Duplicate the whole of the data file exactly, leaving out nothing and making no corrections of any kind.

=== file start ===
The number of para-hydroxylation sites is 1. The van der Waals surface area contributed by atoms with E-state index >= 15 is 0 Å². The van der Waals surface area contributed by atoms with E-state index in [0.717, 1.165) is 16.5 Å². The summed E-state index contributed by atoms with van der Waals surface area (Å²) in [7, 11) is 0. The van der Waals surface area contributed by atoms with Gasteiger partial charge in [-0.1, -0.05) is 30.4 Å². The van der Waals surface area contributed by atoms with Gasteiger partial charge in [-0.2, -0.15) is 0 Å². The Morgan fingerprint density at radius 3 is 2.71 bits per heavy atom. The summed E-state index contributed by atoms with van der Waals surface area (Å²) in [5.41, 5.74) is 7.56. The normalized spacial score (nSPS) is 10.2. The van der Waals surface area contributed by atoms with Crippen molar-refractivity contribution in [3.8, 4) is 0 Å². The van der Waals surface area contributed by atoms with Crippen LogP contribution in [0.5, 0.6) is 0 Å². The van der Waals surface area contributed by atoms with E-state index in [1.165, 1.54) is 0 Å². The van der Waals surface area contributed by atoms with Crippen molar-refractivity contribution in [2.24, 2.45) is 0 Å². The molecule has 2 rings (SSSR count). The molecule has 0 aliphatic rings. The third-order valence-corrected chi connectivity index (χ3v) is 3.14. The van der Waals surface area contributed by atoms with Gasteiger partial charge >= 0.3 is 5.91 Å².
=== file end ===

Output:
The number of para-hydroxylation sites is 1. The van der Waals surface area contributed by atoms with E-state index >= 15 is 0 Å². The van der Waals surface area contributed by atoms with E-state index in [0.717, 1.165) is 16.5 Å². The summed E-state index contributed by atoms with van der Waals surface area (Å²) in [7, 11) is 0. The van der Waals surface area contributed by atoms with Gasteiger partial charge in [-0.1, -0.05) is 30.4 Å². The van der Waals surface area contributed by atoms with Gasteiger partial charge in [-0.2, -0.15) is 0 Å². The Morgan fingerprint density at radius 3 is 2.71 bits per heavy atom. The summed E-state index contributed by atoms with van der Waals surface area (Å²) in [5.41, 5.74) is 7.56. The normalized spacial score (nSPS) is 10.2. The van der Waals surface area contributed by atoms with Crippen molar-refractivity contribution in [3.8, 4) is 0 Å². The van der Waals surface area contributed by atoms with Crippen LogP contribution in [0.5, 0.6) is 0 Å². The van der Waals surface area contributed by atoms with E-state index in [1.165, 1.54) is 0 Å². The van der Waals surface area contributed by atoms with Crippen molar-refractivity contribution in [2.24, 2.45) is 0 Å². The molecule has 2 rings (SSSR count). The molecule has 0 aliphatic rings. The third-order valence-corrected chi connectivity index (χ3v) is 3.14. The van der Waals surface area contributed by atoms with Gasteiger partial charge >= 0.3 is 5.91 Å².